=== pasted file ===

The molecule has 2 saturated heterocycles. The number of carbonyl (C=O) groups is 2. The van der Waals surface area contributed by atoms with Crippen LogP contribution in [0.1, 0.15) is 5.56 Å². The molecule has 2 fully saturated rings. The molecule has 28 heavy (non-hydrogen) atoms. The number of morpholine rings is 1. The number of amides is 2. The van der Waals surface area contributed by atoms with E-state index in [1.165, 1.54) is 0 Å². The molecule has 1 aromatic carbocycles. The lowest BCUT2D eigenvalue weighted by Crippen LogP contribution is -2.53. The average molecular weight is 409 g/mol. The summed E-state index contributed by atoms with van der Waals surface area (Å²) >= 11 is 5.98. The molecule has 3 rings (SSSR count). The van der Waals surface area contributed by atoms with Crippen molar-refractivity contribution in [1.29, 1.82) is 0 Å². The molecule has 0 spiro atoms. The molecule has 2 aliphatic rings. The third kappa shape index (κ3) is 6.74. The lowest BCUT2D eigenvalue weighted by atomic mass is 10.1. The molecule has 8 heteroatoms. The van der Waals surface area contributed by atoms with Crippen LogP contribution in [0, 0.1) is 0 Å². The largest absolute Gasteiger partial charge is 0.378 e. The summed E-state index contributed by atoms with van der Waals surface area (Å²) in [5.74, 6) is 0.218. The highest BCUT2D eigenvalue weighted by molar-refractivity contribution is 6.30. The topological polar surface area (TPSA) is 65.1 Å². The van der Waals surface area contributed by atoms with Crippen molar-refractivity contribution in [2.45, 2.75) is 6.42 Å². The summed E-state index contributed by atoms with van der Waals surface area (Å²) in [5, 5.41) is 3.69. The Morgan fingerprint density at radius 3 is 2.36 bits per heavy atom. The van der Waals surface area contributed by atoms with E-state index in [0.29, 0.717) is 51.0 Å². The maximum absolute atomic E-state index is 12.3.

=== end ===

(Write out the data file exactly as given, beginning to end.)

The molecule has 2 saturated heterocycles. The number of carbonyl (C=O) groups is 2. The van der Waals surface area contributed by atoms with Crippen LogP contribution in [0.1, 0.15) is 5.56 Å². The molecule has 2 fully saturated rings. The molecule has 28 heavy (non-hydrogen) atoms. The number of morpholine rings is 1. The number of amides is 2. The van der Waals surface area contributed by atoms with E-state index in [1.165, 1.54) is 0 Å². The molecule has 1 aromatic carbocycles. The lowest BCUT2D eigenvalue weighted by Crippen LogP contribution is -2.53. The average molecular weight is 409 g/mol. The summed E-state index contributed by atoms with van der Waals surface area (Å²) >= 11 is 5.98. The molecule has 3 rings (SSSR count). The van der Waals surface area contributed by atoms with Crippen molar-refractivity contribution in [1.29, 1.82) is 0 Å². The molecule has 0 spiro atoms. The molecule has 2 aliphatic rings. The third kappa shape index (κ3) is 6.74. The lowest BCUT2D eigenvalue weighted by atomic mass is 10.1. The molecule has 8 heteroatoms. The van der Waals surface area contributed by atoms with Crippen LogP contribution in [0, 0.1) is 0 Å². The largest absolute Gasteiger partial charge is 0.378 e. The summed E-state index contributed by atoms with van der Waals surface area (Å²) in [5.74, 6) is 0.218. The highest BCUT2D eigenvalue weighted by molar-refractivity contribution is 6.30. The topological polar surface area (TPSA) is 65.1 Å². The van der Waals surface area contributed by atoms with Crippen molar-refractivity contribution in [2.45, 2.75) is 6.42 Å². The summed E-state index contributed by atoms with van der Waals surface area (Å²) in [5, 5.41) is 3.69. The Morgan fingerprint density at radius 3 is 2.36 bits per heavy atom. The van der Waals surface area contributed by atoms with E-state index in [0.29, 0.717) is 51.0 Å². The maximum absolute atomic E-state index is 12.3.